Cong predicts snap polls in Punjab | chandigarh | Hindustan Times
Today in New Delhi, India
Feb 28, 2017-Tuesday
New Delhi
  • Humidity
  • Wind

Cong predicts snap polls in Punjab

chandigarh Updated: Dec 30, 2014 23:12 IST
HT Correspondent

Punjab Pradesh Congress Committee (PPCC) chief Partap Singh Bajwa on Tuesday predicted mid-term polls in the state, even asking its party cadres to be ready for that, besides taking a dig at deputy chief minister Sukhbir Badal's Sunday announcement for an anti-BSF protest along the India-Pakistan border.

Playing up the differences between the Shiromani Akali Dal (SAD) and the BJP in the state, Bajwa in a statement here appealed to Prime Minister Narendra Modi to drop Harsimrat Badal from the union cabinet "immediately".

He suggested to Modi that it is in the interest of national security to withdraw the BJP from the SAD-BJP alliance and go in for a fresh mandate (in Punjab), keeping in view the situation caused by the "highly confrontationist stand of the BJP and SAD".

"Sukhbir Badal, who is husband of Harsimrat Badal, is issuing secessionist statements and instigating people to protest against the BSF at the border," Bajwa added.

He said it was not justified to keep Harsimrat in the cabinet keeping in view the "flaring situation caused by such anti-national stand" and statement by her husband who is the deputy CM-cum-home minister of Punjab.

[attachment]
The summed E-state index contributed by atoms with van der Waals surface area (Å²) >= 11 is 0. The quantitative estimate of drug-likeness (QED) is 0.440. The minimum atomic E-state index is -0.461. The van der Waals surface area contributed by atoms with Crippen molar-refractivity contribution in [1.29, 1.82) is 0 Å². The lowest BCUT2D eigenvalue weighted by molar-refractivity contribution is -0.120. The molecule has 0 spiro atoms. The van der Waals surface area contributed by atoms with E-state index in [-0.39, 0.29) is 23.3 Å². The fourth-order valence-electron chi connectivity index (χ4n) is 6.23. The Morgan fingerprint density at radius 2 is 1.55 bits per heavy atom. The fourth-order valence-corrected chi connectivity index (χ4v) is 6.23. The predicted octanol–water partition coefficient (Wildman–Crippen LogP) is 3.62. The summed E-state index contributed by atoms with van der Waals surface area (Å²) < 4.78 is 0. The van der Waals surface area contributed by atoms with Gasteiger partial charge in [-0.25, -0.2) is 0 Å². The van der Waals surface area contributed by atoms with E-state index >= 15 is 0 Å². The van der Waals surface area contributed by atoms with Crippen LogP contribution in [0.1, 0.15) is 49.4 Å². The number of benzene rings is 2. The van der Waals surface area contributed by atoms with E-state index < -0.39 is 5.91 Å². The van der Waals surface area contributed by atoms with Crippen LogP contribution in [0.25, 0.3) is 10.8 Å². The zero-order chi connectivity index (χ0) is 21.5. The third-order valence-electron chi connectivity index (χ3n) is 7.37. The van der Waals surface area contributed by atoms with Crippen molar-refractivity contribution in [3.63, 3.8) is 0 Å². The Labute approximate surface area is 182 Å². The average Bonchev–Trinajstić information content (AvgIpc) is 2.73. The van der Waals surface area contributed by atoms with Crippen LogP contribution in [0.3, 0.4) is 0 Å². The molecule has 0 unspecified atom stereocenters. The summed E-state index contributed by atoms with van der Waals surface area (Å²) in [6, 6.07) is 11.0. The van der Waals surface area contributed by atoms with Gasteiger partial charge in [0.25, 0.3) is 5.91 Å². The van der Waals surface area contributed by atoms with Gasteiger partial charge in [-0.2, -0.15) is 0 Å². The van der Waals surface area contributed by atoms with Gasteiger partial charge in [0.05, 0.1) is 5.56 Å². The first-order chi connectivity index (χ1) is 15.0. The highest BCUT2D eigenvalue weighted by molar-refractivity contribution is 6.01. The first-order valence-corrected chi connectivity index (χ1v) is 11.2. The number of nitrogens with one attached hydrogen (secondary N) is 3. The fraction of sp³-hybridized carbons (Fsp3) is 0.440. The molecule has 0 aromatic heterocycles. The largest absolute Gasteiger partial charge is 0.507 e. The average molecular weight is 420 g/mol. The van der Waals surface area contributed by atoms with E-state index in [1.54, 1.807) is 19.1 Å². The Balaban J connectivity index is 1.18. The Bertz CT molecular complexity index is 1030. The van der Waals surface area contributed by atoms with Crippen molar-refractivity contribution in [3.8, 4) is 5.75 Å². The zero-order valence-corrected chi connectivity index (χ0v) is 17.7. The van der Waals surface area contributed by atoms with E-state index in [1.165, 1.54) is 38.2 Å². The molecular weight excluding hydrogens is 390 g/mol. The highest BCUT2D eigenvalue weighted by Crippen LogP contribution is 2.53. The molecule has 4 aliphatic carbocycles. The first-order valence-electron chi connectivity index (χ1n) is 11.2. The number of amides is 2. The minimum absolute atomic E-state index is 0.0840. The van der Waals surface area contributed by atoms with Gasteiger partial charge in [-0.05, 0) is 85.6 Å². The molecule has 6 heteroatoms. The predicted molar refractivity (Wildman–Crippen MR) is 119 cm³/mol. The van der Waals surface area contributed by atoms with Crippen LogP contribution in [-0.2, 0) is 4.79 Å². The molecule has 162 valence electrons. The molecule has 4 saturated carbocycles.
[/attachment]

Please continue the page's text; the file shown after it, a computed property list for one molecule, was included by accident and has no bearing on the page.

Dig at SAD's U-turn

While Bajwa skipped Tuesday's developments wherein chief minister Parkash Singh Badal ruled out any anti-BSF stance of the SAD, senior Congress MLA Rana Gurjit pooh-poohed the SAD's U-turn on Sukhbir's announcement for the protest dharnas along the border.

"The Akalis are confused and panic-stricken over its earlier announcement of protests against the BSF along the India-Pakistan border," Rana Gurjit said in a statement, pointing out senior Badal's clarification of doing away with any anti-BSF or anti-Centre stance of the SAD.

The Congress MLA also pointed out Dhindsa's opposition to Sukhbir's plan of SAD protests on January 5.

He said the Akalis had been cornered over the drug smuggling for which "some of their ministers had to resign while others are in the queue".

"They (Akalis) are now trying to divert the attention from the public opinion that is totally against them," Rana Gurjit added.